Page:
Vaughan, F. What is Spiritual Intelligence? Journal of Humanistic Psychology, Vol 42, No. 2. Spring 2002, 16-33 2003 Sage Publications. WHAT IS SPIRITUAL INTELLIGENCE? FRANCES VAUGHAN, Ph.D., is a psychologist in private practice in Mill Valley, California, and author of several books integrating psychological and spiritual development. 1-Icr most recent book; Shadows of the Sacred: Seeing Through Spiritual Illusions, draws on many years of experience as a practitioner of humanistic and transpersonal psychology and explores issues that individuals encounter on the spiritual path. She is coeditor of Paths Beyond Ego: The Transpersonal Vision, and she is a contributor to the Encyclopedia of Psychology (APA Books, 2000). She was formerly on the clinical faculty at the University of California Medical School at Irvine and has served as president of the Association for Transpersonal Psychology and the Association of Humanistic Psychology. She is currently serving as a trustee of the Fetzer Institute. Summary This inquiry into spiritual intelligence suggests that it is one of several types of intelligence and that it can be developed relatively independently. Spiritual intelligence calls for multiple ways of knowing and for the integration of the inner life of mind and spirit with the outer life of work in the world. It can be cultivated through questing, inquiry, and practice. Spiritual experiences may also contribute to its development, depending on the context and means of integration. Spiritual maturity is expressed through wisdom and compassionate action in the world. Spiritual intelligence is necessary for discernment in making spiritual choices that contribute to psychological wellbeing and overall healthy human development.
Spirituality exists in the hearts and minds of men and women everywhere, within religious traditions and independently of tradition. If, following theologian Paul Tillich, we define spirituality as the domain of ultimate concern, then everyone is spiritual because everyone has ultimate concerns. However, the term ultimate concern can be interpreted in many different ways. Some people do not consider themselves or their concerns to be spiritual. Spirituality, like emotion, has varying degrees of depth and expression. It may be conscious or unconscious, developed or undeveloped, healthy or pathological, naive or sophisticated, beneficial or dangerously distorted. Some current definitions of spirituality can be summarized as follows: (a) Spirituality involves the highest levels of any of the developmental lines, for example, cognitive, moral, emotional, and interpersonal; (b) spirituality is itself a separate developmental line; (c) spirituality is an attitude (such as openness to love) at any stage: and (d) spirituality involves peak experiences not stages. An integral perspective would presumably include all these different views, and others as well (Wilber, 2000). Spirituality may also be described in terms of ultimate belonging or connection to the transcendental ground of being. Some people define spirituality in terms of relationship to God, to fellow humans, or to the earth. Others define it in terms of devotion and commitment to a particular faith or form of practice. To understand how spirituality can contribute to the good life, defined in humanistic terms as living authentically the full possibilities of being human (Anastoos, 1998), it seems necessary to differentiate healthy spirituality from beliefs and practices that may be detrimental to well-being. This leads to the challenge of defining and cultivating spiritual intelligence.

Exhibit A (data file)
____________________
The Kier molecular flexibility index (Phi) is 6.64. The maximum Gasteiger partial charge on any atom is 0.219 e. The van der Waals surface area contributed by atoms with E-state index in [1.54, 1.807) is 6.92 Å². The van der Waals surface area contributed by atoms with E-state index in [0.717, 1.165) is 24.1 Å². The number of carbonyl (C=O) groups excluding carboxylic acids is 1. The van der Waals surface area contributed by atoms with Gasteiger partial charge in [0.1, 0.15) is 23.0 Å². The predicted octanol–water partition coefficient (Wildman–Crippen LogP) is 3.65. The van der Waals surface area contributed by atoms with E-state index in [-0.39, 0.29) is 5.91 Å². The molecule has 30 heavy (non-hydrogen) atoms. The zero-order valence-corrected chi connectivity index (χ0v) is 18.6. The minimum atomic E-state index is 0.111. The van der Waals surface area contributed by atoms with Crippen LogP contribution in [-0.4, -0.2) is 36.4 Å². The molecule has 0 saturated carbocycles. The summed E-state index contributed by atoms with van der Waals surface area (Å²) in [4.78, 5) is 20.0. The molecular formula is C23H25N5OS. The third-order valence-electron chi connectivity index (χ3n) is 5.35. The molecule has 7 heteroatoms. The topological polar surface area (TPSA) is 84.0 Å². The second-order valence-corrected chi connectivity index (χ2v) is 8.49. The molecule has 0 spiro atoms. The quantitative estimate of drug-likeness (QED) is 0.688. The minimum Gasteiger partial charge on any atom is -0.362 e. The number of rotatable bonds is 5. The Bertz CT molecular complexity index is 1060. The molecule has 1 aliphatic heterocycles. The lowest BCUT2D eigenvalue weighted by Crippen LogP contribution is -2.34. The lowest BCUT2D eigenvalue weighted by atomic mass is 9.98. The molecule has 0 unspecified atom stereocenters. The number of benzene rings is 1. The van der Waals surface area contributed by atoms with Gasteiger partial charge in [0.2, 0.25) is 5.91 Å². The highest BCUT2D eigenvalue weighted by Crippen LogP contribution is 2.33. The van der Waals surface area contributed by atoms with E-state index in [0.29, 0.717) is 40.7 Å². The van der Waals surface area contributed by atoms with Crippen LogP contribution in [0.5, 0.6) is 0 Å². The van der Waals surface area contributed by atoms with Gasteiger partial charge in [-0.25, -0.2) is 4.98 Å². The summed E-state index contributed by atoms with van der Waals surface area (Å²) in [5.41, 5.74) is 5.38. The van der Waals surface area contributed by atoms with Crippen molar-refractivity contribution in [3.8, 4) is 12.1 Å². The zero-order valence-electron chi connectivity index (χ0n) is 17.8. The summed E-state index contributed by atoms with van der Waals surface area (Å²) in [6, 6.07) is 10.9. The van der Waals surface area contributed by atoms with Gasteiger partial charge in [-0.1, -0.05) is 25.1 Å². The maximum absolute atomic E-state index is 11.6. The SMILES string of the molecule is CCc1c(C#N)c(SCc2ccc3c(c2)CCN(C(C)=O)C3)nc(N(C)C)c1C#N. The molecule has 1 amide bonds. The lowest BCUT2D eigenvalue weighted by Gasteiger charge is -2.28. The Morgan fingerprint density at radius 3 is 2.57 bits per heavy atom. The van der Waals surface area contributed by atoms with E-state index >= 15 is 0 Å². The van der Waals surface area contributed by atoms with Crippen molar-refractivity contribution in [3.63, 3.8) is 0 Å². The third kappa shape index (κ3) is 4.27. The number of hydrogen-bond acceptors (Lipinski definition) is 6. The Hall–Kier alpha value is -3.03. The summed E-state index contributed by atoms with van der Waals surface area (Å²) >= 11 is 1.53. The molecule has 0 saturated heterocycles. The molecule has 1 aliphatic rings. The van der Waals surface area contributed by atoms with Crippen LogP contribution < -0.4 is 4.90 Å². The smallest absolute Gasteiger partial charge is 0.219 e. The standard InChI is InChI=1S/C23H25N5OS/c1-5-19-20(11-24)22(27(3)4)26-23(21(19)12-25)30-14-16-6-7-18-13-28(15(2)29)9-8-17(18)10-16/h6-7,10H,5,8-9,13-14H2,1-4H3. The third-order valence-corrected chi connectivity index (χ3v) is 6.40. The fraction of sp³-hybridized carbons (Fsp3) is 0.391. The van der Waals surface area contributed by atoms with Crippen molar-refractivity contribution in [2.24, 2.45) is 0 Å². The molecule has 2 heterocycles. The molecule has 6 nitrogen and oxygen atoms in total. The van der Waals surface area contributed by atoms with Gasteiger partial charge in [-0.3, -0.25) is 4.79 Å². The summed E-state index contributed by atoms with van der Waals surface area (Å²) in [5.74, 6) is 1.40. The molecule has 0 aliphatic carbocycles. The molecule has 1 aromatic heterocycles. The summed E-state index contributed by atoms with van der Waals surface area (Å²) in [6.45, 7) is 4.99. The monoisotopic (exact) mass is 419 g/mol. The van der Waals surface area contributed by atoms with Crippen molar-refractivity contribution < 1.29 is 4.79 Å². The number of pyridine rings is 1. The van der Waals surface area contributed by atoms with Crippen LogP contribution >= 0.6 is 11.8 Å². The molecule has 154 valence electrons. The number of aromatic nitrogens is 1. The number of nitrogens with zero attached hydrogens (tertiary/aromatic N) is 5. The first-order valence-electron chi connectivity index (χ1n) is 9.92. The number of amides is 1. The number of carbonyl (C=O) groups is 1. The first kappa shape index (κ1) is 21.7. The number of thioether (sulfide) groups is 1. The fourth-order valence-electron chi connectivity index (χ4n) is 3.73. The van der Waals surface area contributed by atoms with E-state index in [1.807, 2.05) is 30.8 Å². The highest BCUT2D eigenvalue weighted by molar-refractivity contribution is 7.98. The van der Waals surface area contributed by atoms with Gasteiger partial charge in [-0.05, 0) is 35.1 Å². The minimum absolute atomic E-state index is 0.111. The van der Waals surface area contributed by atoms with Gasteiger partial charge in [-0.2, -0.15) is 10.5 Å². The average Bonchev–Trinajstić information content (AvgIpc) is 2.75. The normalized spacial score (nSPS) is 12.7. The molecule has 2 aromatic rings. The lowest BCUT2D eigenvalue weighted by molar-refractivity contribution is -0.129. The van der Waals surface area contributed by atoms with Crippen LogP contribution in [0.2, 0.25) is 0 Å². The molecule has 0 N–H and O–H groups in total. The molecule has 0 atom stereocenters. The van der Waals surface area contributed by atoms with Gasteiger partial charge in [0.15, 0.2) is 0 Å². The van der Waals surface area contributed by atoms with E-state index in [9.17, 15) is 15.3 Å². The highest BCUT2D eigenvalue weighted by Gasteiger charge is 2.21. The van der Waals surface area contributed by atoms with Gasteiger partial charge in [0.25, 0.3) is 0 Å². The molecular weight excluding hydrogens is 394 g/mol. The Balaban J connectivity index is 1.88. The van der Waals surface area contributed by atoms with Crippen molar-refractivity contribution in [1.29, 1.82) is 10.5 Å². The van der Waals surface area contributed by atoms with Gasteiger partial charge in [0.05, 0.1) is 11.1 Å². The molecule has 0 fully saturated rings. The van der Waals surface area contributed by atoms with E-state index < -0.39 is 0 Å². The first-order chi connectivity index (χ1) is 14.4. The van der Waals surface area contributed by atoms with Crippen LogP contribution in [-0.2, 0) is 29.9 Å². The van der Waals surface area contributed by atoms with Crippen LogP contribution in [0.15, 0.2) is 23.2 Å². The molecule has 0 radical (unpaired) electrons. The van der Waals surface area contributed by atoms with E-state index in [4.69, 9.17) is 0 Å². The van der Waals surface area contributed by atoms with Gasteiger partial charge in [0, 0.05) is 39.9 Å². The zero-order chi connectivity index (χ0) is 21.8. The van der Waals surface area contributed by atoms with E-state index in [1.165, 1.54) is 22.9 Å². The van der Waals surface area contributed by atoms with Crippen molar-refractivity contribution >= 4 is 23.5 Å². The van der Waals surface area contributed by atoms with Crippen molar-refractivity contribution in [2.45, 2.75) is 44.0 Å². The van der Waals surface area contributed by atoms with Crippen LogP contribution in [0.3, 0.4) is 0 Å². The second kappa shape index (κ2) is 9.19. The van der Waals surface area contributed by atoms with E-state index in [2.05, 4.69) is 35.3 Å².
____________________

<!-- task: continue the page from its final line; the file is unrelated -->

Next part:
30 What ls Spiritual Intelligence?
Because there is little agreement about definitions of spirituality, discussions of spiritual intelligence need to be exploratory rather than definitive. By asking what is meant by spiritual intelligence, I hope to stimulate further discussion of this topic that I think merits...